Watching the All-Star Race this past weekend got me thinking about other possible changes NASCAR might implement based on the non-points paying spectacular.
On the surface, Denny Hamlin and Kyle Busch are the most unlikely of teammates.
Richmond first appeared on the schedule in 1953. Lee Petty won the inaugural event, and since then the famed old circuit has hosted some 108 NASCAR Cup races.
Kurt Busch reacted to unpalatable defeat like he was drinking a cup of cold sick. “I’d rather lose to any of the other 41 cars out there than the No. 48 car.”
In the case of Denny Hamlin, the first three weeks of the new NASCAR season have been an early failure to live up to expectations.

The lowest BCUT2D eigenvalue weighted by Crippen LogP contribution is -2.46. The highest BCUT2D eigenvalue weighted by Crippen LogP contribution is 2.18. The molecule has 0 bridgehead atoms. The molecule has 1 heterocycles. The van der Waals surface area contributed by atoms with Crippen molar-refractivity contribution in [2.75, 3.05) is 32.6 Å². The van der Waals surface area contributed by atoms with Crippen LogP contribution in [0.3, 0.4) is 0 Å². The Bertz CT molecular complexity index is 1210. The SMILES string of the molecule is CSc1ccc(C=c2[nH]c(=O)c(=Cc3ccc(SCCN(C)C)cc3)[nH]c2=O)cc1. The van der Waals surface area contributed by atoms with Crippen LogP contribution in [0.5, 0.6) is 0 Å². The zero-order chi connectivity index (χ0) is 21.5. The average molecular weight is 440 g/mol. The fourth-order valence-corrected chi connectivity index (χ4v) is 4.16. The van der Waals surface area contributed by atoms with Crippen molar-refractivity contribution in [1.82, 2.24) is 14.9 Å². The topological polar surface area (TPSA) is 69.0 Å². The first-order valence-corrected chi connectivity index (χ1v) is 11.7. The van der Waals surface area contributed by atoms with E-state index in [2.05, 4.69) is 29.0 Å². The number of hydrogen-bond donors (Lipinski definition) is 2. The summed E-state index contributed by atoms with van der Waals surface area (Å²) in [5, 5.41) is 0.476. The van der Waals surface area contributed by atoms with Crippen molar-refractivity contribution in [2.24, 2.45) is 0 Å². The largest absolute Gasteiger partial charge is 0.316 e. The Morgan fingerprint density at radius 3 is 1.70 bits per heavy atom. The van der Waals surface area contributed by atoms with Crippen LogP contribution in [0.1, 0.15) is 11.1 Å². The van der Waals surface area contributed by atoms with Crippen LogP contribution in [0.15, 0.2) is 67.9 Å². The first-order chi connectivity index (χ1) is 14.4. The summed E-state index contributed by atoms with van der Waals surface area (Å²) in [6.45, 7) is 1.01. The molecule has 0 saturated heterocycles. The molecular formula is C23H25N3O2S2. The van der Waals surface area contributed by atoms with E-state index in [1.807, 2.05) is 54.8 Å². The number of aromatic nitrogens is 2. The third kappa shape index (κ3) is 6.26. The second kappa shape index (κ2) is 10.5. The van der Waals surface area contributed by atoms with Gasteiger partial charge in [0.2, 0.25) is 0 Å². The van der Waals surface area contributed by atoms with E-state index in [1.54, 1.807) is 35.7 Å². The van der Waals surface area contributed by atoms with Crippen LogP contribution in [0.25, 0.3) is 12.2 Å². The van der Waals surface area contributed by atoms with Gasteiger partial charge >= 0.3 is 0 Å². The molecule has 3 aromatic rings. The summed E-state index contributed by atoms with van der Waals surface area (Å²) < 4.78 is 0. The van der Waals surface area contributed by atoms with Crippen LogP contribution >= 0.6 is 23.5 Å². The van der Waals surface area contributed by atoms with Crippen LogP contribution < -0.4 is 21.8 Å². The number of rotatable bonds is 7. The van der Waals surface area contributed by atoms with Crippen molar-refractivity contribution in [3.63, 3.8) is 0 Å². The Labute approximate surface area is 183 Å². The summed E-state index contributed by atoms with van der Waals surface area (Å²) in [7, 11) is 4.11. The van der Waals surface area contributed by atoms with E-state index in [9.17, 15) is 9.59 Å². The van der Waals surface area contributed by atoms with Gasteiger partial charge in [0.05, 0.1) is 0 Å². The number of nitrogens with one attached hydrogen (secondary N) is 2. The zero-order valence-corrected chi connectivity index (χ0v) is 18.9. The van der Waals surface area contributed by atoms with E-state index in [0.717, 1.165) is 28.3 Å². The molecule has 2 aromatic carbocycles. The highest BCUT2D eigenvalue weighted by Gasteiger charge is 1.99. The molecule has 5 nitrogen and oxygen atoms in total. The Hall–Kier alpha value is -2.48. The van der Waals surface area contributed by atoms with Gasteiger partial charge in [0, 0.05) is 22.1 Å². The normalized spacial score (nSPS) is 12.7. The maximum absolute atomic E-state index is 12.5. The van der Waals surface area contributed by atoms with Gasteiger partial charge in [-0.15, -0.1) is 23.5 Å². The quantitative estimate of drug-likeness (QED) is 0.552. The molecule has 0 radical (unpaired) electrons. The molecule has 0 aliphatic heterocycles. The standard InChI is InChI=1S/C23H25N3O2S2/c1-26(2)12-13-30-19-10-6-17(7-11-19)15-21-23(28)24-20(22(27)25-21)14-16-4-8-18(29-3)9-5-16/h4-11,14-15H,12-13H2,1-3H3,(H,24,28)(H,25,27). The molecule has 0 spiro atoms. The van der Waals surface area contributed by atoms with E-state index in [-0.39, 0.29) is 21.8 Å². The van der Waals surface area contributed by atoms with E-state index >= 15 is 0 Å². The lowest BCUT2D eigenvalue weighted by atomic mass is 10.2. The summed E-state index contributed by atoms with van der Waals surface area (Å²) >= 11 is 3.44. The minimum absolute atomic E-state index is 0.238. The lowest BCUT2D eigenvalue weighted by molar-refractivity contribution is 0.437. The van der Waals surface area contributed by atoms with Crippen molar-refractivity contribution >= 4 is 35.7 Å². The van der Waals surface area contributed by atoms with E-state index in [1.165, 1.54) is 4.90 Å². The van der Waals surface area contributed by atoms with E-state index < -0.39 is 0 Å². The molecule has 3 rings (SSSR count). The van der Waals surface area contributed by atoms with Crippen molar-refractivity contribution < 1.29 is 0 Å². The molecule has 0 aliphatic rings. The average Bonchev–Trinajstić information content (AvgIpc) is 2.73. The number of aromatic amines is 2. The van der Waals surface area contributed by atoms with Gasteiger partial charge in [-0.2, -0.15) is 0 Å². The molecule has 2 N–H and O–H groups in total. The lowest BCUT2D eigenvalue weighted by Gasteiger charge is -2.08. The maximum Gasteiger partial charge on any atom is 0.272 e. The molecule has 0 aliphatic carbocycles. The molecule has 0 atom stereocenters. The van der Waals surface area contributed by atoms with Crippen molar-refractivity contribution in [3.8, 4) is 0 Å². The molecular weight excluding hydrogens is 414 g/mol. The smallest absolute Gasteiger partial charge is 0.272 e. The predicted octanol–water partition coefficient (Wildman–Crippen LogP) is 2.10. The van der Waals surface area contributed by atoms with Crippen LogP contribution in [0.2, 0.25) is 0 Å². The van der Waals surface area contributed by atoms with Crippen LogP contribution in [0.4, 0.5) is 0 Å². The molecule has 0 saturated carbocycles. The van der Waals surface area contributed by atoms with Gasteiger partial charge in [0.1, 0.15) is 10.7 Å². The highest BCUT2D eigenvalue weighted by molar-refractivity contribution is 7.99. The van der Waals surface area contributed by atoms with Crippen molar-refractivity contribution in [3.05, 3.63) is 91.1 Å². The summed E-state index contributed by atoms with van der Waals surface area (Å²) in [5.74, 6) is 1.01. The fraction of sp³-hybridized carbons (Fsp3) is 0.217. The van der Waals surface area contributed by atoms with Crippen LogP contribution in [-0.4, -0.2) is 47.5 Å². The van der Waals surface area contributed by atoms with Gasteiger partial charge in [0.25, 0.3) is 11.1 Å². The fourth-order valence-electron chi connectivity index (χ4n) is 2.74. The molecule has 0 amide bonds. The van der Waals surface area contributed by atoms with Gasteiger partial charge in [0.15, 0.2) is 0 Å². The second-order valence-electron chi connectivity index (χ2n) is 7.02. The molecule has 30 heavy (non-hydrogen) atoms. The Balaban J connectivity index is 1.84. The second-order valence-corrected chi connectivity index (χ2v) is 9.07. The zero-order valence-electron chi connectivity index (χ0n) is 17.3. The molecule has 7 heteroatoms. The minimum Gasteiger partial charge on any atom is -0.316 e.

With five races to go, you were seeing RCR cars running up front as a whole. It wasn’t just one. It was all of them running good.
When I got the email that Jamie McMurray would be at the Friar’s Club for a media lunch this Tuesday, I couldn’t resist.
It’s fair to say that 2009 was not a tremendous year for NASCAR TV advertising.
After last year’s damp squib of a race, what NASCAR needs is a Daytona 500 that lives up to the famous old moniker, “The Great American Race.”
It was a tremendous season for Hendrick Motorsports, so as thoughts turn to 2010, I’m going to take a look at nine non-Hendrick drivers to watch.
if you’ll forgive the crass reference, Jeff Gordon’s “Drive for Five” has very much “short-circuited” all over again.
What the 38th-place finish for Jimmie Johnson did do was open up a small sliver of opportunity for Mark Martin and Jeff Gordon.